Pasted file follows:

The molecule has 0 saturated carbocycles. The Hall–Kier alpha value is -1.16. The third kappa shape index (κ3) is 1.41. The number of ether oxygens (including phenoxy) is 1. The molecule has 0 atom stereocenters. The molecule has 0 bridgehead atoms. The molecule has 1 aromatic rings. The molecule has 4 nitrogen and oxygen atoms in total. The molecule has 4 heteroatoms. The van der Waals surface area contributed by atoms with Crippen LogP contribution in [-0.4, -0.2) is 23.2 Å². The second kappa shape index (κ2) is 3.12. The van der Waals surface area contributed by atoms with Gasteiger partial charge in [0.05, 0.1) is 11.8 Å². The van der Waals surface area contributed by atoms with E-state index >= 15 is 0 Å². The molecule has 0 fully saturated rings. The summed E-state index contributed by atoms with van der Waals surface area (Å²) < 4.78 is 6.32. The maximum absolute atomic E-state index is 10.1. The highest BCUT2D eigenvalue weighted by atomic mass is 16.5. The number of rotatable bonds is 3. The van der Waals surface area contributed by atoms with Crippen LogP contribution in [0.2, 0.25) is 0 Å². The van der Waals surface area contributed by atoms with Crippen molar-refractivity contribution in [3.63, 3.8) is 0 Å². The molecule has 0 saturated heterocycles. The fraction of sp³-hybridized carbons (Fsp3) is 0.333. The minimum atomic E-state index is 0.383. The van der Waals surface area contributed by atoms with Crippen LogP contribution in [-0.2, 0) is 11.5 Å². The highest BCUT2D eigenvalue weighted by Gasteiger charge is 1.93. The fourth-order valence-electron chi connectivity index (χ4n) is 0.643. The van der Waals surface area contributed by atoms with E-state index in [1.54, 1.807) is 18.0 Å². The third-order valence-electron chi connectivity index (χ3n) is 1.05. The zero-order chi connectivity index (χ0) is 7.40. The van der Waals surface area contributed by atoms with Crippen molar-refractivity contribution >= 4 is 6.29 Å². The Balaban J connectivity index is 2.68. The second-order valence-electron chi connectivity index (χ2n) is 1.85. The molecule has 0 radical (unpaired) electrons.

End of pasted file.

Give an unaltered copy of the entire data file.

The molecule has 0 saturated carbocycles. The Hall–Kier alpha value is -1.16. The third kappa shape index (κ3) is 1.41. The number of ether oxygens (including phenoxy) is 1. The molecule has 0 atom stereocenters. The molecule has 0 bridgehead atoms. The molecule has 1 aromatic rings. The molecule has 4 nitrogen and oxygen atoms in total. The molecule has 4 heteroatoms. The van der Waals surface area contributed by atoms with Crippen LogP contribution in [-0.4, -0.2) is 23.2 Å². The second kappa shape index (κ2) is 3.12. The van der Waals surface area contributed by atoms with Gasteiger partial charge in [0.05, 0.1) is 11.8 Å². The van der Waals surface area contributed by atoms with E-state index >= 15 is 0 Å². The molecule has 0 fully saturated rings. The summed E-state index contributed by atoms with van der Waals surface area (Å²) < 4.78 is 6.32. The maximum absolute atomic E-state index is 10.1. The highest BCUT2D eigenvalue weighted by atomic mass is 16.5. The number of rotatable bonds is 3. The van der Waals surface area contributed by atoms with Crippen LogP contribution in [0.2, 0.25) is 0 Å². The van der Waals surface area contributed by atoms with Crippen molar-refractivity contribution in [3.63, 3.8) is 0 Å². The molecule has 0 saturated heterocycles. The fraction of sp³-hybridized carbons (Fsp3) is 0.333. The minimum atomic E-state index is 0.383. The van der Waals surface area contributed by atoms with Crippen LogP contribution in [-0.2, 0) is 11.5 Å². The highest BCUT2D eigenvalue weighted by Gasteiger charge is 1.93. The fourth-order valence-electron chi connectivity index (χ4n) is 0.643. The van der Waals surface area contributed by atoms with E-state index in [1.54, 1.807) is 18.0 Å². The third-order valence-electron chi connectivity index (χ3n) is 1.05. The zero-order chi connectivity index (χ0) is 7.40. The van der Waals surface area contributed by atoms with Crippen molar-refractivity contribution >= 4 is 6.29 Å². The Balaban J connectivity index is 2.68. The second-order valence-electron chi connectivity index (χ2n) is 1.85. The molecule has 0 radical (unpaired) electrons.